For those of you are new to this particular series, The Streets of London, are some 1,000 + colour slides of London which must contain the Street Name, and were all taken on walks through our capital.
Today I scanned another dozen, from May 2004.
This statue of Queen Victoria stands outside the Royal Courts of Justice in the Strand, WC2.
Milford Lane, WC2 runs from the other side of that road down towards the Embankment. On a Friday, in the Edinburgh Restaurant on this corner, you can fortify yourself with Pie and Mash after having secured a mortgage.
Popular in the capital since the 19th century, genuine eel, pie, and mash shops are now in short supply. Wikipedia describes the delicacy thus:
‘a minced beef and cold water pastry pie served with mashed potato. There should be two types of pastry used, the bottom or base should be suet pastry and the top short. It is common for the mashed potato to be spread around one side of the plate and for a type of parsley sauce to be present. This is commonly called eel liquor sauce or simply liquor(although it is non-alcoholic), traditionally made using the water kept from the preparation of the stewed eels. However, many shops no longer use stewed eel water in their parsley liquor. The sauce traditionally has a green colour, from the parsley. Sometimes a gravy is served instead (normally Oxo or Bisto).’
One of the many attractions in the famous Trafalgar Square W1, here seen at its junction with Pall Mall East, are pavement artists. Here one engages the attention of spectators and photographers alike.
Thomas Goode is an upmarket tableware shop in Mayfair’s South Street W1. in my view one of its finest treasures is the terra cotta panels decorating its facade.
Jackie has enlarged these panels and revealed that the one on the right is labelled ‘the potter’, and its companion depicts the pot being painted.
More terra cotta tiling adorns the front of this building in Green Street W1, where a woman enjoys a snack, perhaps purchased from within. The foreground vehicle obscures her table.
A common sight in the West End is a blanketed beggar with his dog. This one sits in a side street off Oxford Street W1.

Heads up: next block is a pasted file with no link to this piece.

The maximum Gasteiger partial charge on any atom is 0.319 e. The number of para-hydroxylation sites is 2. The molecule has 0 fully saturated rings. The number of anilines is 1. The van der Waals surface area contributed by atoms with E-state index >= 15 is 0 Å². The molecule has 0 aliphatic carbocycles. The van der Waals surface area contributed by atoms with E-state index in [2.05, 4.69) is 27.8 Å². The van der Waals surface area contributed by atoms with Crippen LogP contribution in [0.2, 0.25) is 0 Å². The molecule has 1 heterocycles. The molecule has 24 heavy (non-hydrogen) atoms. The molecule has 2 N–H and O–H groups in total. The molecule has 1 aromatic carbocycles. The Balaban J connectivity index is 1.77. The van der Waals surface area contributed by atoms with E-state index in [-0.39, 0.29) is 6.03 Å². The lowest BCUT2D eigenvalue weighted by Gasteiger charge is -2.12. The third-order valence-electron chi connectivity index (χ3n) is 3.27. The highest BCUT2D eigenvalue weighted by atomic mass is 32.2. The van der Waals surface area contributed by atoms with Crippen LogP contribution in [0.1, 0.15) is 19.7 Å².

Continuing on to W2 we come to the elegant Delamere Terrace, alongside the canal of Little Venice. The narrow boats are sited on residential moorings. My counselling room stood on the opposite side of the water.
Chichester Road W2 is a turning off Delamere Terrace. This block of flats displays the uses to which people put their balconies, and a collection of TV satellite dishes. You can’t even park outside your own home without feeding a meter.
Further west along the canal lies Lord Hills Road W2. This bridge is one of the replacements that are gradually being constructed, replacing steps with winding approaches for wheelchair users.
Basing Street W11 takes us away from the City of Westminster to the neighbouring Royal Borough of Kensington & Chelsea. There was posted a message from someone desperately seeking Lorna. Now there’s a story.
Someone has decorated the walls of St Luke’s Mews W11 with a rather compelling mural.
Whilst drafting this post I watched Andy Murray’s thrilling Davis Cup tennis match with Kei Nishikori.
This Mother’s Day evening we dined with Becky and Ian at The Beach House in Milford on Sea. Given that this was a surprise and we weren’t feeling 100% I had to be a bit devious to explain why it was necessary to make ourselves presentable and go out. In the event we had a very enjoyable evening. My starter was fish cakes in a chili sauce; my main course a seafood platter; and my dessert Eton mess. I shared a bottle of montepulciano with Becky, whilst Jackie and Ian both drank Peroni.